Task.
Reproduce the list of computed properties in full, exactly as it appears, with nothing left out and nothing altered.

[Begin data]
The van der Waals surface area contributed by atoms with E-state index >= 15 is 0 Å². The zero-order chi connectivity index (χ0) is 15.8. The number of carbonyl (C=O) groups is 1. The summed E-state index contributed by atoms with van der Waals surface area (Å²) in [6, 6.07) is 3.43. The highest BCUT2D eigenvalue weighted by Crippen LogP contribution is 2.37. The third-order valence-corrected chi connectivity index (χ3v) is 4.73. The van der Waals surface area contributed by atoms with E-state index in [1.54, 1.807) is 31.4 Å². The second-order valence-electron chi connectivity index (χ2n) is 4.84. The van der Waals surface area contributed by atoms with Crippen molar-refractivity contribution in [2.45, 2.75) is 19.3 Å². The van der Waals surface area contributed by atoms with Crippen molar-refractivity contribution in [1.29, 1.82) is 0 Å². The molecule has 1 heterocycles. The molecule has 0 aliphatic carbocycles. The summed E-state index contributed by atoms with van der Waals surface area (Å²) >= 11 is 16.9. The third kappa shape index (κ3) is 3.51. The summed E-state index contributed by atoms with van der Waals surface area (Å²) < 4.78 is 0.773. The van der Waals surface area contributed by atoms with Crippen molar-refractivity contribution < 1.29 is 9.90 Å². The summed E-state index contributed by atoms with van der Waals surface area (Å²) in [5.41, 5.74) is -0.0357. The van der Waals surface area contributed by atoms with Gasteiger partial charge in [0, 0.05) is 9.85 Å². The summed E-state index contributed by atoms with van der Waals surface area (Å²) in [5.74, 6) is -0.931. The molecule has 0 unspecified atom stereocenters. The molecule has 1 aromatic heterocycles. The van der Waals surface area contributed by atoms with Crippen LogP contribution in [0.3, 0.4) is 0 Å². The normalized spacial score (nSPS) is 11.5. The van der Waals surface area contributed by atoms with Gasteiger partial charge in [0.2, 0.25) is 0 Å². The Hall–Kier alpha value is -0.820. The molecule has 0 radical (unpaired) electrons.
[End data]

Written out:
The van der Waals surface area contributed by atoms with E-state index >= 15 is 0 Å². The zero-order chi connectivity index (χ0) is 15.8. The number of carbonyl (C=O) groups is 1. The summed E-state index contributed by atoms with van der Waals surface area (Å²) in [6, 6.07) is 3.43. The highest BCUT2D eigenvalue weighted by Crippen LogP contribution is 2.37. The third-order valence-corrected chi connectivity index (χ3v) is 4.73. The van der Waals surface area contributed by atoms with E-state index in [1.54, 1.807) is 31.4 Å². The second-order valence-electron chi connectivity index (χ2n) is 4.84. The van der Waals surface area contributed by atoms with Crippen molar-refractivity contribution in [2.45, 2.75) is 19.3 Å². The van der Waals surface area contributed by atoms with Crippen molar-refractivity contribution in [1.29, 1.82) is 0 Å². The molecule has 1 heterocycles. The molecule has 0 aliphatic carbocycles. The summed E-state index contributed by atoms with van der Waals surface area (Å²) >= 11 is 16.9. The third kappa shape index (κ3) is 3.51. The summed E-state index contributed by atoms with van der Waals surface area (Å²) < 4.78 is 0.773. The van der Waals surface area contributed by atoms with Crippen molar-refractivity contribution < 1.29 is 9.90 Å². The summed E-state index contributed by atoms with van der Waals surface area (Å²) in [5.41, 5.74) is -0.0357. The van der Waals surface area contributed by atoms with Gasteiger partial charge in [0, 0.05) is 9.85 Å². The summed E-state index contributed by atoms with van der Waals surface area (Å²) in [5.74, 6) is -0.931. The molecule has 0 unspecified atom stereocenters. The molecule has 1 aromatic heterocycles. The van der Waals surface area contributed by atoms with Crippen LogP contribution in [0.3, 0.4) is 0 Å². The normalized spacial score (nSPS) is 11.5. The van der Waals surface area contributed by atoms with Gasteiger partial charge in [0.2, 0.25) is 0 Å². The Hall–Kier alpha value is -0.820. The molecule has 0 radical (unpaired) electrons.